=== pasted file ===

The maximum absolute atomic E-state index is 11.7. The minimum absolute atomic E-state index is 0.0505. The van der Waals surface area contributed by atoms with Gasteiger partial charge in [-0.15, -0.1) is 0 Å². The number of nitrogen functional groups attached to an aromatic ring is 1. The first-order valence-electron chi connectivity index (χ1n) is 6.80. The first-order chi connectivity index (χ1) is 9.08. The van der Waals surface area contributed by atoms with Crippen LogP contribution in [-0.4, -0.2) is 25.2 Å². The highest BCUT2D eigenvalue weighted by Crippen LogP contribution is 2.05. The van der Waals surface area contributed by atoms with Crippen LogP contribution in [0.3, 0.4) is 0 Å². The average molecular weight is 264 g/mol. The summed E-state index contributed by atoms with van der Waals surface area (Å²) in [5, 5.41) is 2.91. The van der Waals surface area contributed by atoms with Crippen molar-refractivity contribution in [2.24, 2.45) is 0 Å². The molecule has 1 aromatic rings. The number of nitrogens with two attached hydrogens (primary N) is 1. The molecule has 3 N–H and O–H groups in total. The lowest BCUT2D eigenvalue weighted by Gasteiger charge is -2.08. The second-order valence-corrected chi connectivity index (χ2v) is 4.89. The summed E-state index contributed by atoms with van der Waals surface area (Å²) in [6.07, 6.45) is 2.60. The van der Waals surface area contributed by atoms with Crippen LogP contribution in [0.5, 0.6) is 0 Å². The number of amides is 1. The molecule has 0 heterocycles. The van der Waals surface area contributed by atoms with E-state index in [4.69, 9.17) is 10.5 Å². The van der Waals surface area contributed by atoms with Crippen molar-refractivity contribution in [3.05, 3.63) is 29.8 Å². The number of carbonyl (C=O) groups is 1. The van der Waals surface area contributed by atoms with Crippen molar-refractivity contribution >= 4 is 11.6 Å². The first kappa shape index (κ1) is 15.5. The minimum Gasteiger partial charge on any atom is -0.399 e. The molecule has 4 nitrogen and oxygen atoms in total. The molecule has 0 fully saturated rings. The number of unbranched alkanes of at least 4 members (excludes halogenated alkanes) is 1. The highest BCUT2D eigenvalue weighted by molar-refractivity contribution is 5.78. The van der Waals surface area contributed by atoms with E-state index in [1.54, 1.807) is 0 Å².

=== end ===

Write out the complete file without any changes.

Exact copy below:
The maximum absolute atomic E-state index is 11.7. The minimum absolute atomic E-state index is 0.0505. The van der Waals surface area contributed by atoms with Gasteiger partial charge in [-0.15, -0.1) is 0 Å². The number of nitrogen functional groups attached to an aromatic ring is 1. The first-order valence-electron chi connectivity index (χ1n) is 6.80. The first-order chi connectivity index (χ1) is 9.08. The van der Waals surface area contributed by atoms with Crippen LogP contribution in [-0.4, -0.2) is 25.2 Å². The highest BCUT2D eigenvalue weighted by Crippen LogP contribution is 2.05. The van der Waals surface area contributed by atoms with Crippen LogP contribution in [0.3, 0.4) is 0 Å². The average molecular weight is 264 g/mol. The summed E-state index contributed by atoms with van der Waals surface area (Å²) in [5, 5.41) is 2.91. The van der Waals surface area contributed by atoms with Crippen molar-refractivity contribution in [2.24, 2.45) is 0 Å². The molecule has 1 aromatic rings. The number of nitrogens with two attached hydrogens (primary N) is 1. The molecule has 3 N–H and O–H groups in total. The lowest BCUT2D eigenvalue weighted by Gasteiger charge is -2.08. The second-order valence-corrected chi connectivity index (χ2v) is 4.89. The summed E-state index contributed by atoms with van der Waals surface area (Å²) in [6.07, 6.45) is 2.60. The van der Waals surface area contributed by atoms with Crippen LogP contribution in [0.5, 0.6) is 0 Å². The number of amides is 1. The molecule has 0 heterocycles. The van der Waals surface area contributed by atoms with E-state index in [4.69, 9.17) is 10.5 Å². The van der Waals surface area contributed by atoms with Crippen molar-refractivity contribution in [3.05, 3.63) is 29.8 Å². The number of carbonyl (C=O) groups is 1. The van der Waals surface area contributed by atoms with Crippen molar-refractivity contribution >= 4 is 11.6 Å². The first kappa shape index (κ1) is 15.5. The minimum Gasteiger partial charge on any atom is -0.399 e. The molecule has 4 nitrogen and oxygen atoms in total. The molecule has 0 fully saturated rings. The number of unbranched alkanes of at least 4 members (excludes halogenated alkanes) is 1. The highest BCUT2D eigenvalue weighted by molar-refractivity contribution is 5.78. The van der Waals surface area contributed by atoms with E-state index in [1.54, 1.807) is 0 Å².